The majority of conversation about accessibility at Kenyon focuses on its physical shortcomings: “Pave Middle Path,” or “Kenyon is not a walking campus.” These are valid cries; they rightly insinuate that only those who can easily walk fit in at the College.
Regardless of plans to renovate Ascension or discussion centered on paving Middle Path after it rains or snows, little discussion occurs on campus about cultivating a community in which disabled or chronically ill students feel included. This inclusion translates into allowing these demographics to feel independent and individually important.
By failing to demonstrate a desire for underprivileged students to attend Kenyon, the school struggles to give them any reason to feel important amongst their peers. The New York Times reports that “the median family income of a student from Kenyon is $213,500, and 75% come from the top 20 percent” as of January 2017. An American Psychological Association study claims that this culture of privilege cultivates an attitude of self-importance and worthiness amongst wealthier students; for them, an independent sense of belonging on an elite campus (akin to Kenyon’s environment) exists.
Those of a working class background grew up understanding that in order to live comfortably, reliance on others remains necessary. This ostracism of underprivileged students also impacts students with disabilities by suggesting that those who grew up needing help and assistance do not have a place at Kenyon.
Nicole Stephens, an associate professor of psychology at Northwestern University, and Sarah Townsend, an assistant professor of business administration at the University of Southern California, argue that upper class children more often receive encouragement that they can accomplish any and all of their goals. Unlike the individualism so closely tied to those with a stable income, lower-class children grow up learning that “You can’t always get what you want,” and “It’s not all about you” — the antithesis of the oft-repeated “At Kenyon, you will” tagline. Self-sufficiency is a quintessential virtue of Kenyon students; disabled people rarely play the role of an “ideal” Kenyon student who can accomplish their goals by themselves.
The near total exclusion of students with physical disabilities — those who lack complete self-sufficiency — demonstrates the narrow worldview of “At Kenyon, you will.” This phrase exists with strings attached: strings that represent the sole option of a crowded dining hall, a gravel path constituting the lifeblood of campus and a lack of elevators in many academic and residential buildings.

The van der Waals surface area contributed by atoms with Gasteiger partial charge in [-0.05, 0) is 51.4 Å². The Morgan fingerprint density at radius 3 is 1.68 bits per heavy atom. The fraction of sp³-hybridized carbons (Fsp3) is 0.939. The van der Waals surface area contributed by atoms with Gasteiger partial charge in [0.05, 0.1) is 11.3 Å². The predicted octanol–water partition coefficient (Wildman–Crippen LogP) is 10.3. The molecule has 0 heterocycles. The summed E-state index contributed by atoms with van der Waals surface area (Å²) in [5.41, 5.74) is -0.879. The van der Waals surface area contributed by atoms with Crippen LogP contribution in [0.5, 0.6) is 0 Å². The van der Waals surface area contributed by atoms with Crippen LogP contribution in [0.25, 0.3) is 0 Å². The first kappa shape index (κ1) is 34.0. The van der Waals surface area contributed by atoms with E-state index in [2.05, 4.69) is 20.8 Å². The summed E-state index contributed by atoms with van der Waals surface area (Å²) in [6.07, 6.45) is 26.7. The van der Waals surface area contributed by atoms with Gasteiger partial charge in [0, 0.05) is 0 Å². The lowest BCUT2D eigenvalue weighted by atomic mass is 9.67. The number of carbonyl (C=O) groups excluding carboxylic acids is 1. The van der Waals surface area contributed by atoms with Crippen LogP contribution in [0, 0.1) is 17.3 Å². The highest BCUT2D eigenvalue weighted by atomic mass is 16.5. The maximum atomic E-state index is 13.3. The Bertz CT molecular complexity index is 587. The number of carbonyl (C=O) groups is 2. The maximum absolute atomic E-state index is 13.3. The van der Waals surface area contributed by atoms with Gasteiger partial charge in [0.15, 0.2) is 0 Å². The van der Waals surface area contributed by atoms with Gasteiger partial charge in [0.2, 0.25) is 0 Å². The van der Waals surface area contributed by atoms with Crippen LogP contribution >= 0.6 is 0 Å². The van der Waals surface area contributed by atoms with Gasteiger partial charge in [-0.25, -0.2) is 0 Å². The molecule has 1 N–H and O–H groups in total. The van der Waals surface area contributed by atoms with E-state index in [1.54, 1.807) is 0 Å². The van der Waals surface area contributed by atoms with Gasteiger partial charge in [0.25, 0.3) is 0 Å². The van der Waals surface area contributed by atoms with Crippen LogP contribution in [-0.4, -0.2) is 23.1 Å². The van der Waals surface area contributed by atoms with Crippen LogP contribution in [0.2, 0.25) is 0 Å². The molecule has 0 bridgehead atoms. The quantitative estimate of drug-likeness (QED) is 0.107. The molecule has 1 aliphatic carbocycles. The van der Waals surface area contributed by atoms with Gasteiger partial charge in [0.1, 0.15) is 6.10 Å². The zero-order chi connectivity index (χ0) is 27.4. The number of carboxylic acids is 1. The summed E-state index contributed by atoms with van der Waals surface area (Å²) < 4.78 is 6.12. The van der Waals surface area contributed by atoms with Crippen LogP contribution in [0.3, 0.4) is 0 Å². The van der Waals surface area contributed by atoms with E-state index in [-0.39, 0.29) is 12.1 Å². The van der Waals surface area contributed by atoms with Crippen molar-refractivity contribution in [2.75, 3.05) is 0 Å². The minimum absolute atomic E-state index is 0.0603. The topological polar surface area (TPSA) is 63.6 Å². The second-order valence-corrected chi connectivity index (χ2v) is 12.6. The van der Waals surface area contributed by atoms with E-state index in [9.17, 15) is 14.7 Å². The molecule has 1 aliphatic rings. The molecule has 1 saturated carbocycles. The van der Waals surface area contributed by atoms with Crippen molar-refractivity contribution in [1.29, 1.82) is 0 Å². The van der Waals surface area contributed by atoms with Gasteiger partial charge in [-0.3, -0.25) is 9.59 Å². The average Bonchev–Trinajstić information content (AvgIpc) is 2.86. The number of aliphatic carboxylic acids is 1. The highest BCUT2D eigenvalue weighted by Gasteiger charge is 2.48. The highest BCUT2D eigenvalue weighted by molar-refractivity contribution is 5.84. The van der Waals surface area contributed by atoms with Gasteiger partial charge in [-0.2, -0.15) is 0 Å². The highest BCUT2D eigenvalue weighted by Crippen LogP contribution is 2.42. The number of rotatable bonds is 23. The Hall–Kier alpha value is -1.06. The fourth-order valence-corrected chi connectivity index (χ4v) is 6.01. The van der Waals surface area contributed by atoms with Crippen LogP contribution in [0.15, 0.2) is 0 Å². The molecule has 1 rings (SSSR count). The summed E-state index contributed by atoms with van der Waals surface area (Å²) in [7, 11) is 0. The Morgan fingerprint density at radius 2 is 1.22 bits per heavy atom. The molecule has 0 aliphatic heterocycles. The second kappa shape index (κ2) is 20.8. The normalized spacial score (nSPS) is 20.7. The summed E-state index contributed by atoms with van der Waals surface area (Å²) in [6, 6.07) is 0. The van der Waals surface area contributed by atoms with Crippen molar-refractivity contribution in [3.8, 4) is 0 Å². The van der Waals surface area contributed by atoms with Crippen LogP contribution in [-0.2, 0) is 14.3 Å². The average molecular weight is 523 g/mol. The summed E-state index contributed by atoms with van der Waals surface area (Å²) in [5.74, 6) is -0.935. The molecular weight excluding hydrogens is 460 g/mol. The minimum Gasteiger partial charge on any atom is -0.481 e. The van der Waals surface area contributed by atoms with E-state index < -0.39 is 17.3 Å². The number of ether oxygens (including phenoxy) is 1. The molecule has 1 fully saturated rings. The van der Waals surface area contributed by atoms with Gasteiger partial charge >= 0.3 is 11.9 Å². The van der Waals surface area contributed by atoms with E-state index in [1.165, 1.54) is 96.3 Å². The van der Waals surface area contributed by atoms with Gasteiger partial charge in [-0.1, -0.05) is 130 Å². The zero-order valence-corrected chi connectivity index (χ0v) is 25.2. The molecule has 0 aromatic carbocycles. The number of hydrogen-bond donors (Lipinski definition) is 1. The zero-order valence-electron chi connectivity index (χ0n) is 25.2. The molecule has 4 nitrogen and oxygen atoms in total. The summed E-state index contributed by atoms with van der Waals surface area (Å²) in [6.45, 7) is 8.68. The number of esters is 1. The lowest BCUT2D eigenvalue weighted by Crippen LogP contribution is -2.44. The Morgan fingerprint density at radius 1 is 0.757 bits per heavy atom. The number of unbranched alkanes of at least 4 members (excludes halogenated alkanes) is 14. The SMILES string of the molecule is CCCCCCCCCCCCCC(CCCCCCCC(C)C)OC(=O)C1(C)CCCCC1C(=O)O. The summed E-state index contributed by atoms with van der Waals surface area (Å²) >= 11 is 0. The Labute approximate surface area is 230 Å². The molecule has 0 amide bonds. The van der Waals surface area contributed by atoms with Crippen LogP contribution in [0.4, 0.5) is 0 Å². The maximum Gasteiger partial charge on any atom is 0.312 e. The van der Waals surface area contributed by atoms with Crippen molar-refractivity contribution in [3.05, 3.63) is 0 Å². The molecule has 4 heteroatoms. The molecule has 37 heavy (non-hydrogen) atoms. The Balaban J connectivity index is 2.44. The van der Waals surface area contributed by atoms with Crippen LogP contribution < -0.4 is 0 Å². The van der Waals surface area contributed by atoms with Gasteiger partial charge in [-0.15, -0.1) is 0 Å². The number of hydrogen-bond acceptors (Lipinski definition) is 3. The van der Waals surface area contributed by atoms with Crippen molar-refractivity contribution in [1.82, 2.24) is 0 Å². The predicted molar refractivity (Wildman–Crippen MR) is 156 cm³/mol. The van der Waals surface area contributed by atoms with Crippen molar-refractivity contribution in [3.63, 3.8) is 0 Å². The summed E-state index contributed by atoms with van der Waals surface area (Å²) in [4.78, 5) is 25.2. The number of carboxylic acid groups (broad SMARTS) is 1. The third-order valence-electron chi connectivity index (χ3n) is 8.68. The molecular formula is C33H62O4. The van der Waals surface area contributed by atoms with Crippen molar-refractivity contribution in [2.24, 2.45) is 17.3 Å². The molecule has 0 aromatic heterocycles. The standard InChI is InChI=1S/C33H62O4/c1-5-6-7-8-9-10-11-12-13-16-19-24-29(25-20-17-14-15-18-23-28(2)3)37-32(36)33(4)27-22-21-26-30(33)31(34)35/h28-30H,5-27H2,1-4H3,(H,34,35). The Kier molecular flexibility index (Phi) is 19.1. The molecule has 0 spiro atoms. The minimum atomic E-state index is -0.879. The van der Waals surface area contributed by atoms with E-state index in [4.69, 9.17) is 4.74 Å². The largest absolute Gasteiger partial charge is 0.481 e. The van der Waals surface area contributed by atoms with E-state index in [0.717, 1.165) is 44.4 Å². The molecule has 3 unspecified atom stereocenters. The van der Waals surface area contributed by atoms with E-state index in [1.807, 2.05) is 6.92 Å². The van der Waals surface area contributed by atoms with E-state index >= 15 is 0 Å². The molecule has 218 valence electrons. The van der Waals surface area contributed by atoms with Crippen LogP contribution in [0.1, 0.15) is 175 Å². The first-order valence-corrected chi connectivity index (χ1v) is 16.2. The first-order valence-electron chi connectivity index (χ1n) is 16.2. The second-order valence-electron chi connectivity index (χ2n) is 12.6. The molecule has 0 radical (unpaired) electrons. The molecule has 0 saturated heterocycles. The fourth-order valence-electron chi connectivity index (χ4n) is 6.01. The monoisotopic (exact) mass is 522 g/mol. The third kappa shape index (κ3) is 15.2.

This exclusion transcends physical limitations and seeps into the classroom and other social settings. Consider that residential halls inaccessible by wheelchair exclude students from feeling welcome in their own home. Accessibility must reach beyond a single room in a building and instead should include the whole structure. This reality renders it all too easy for non-disabled students to simply and solely react by pitying those with disabilities instead of using their privilege to amplify their peers’ voices.
Pity damages the already compromised sense of belonging that hangs over the heads of disabled students. Claire Wineland, an activist for people with cystic fibrosis, asserts that “when you pity sick people, you take away their power.” Instead of combating Kenyon’s mantra of individualism, pity reminds those with unique needs that for many of their classmates, their lives (and subsequent needs) cannot represent joyous ones to live.
Ultimately, those who have experienced a disability cannot be the only people fighting to create an accessible Kenyon. This battle will need to occur beyond Middle Path and Ascension and cannot end if paving happens and elevators get installed; this would represent a futile effort for disabled students. Instead, the majority of Kenyon students (instilled with the notion that they can do anything) must broaden their scope beyond tangible hardships for disabled members of the student body. Together, the Kenyon community must learn that asking for help does not demonstrate weakness and depending on others does not render one inferior. In fact, this increased engagement spurs community that otherwise would not exist on this homogenous Hill.
Sigal Felber ’21 is an undeclared major from Verona, Wis. She is currently on medical leave recovering from a car accident in June.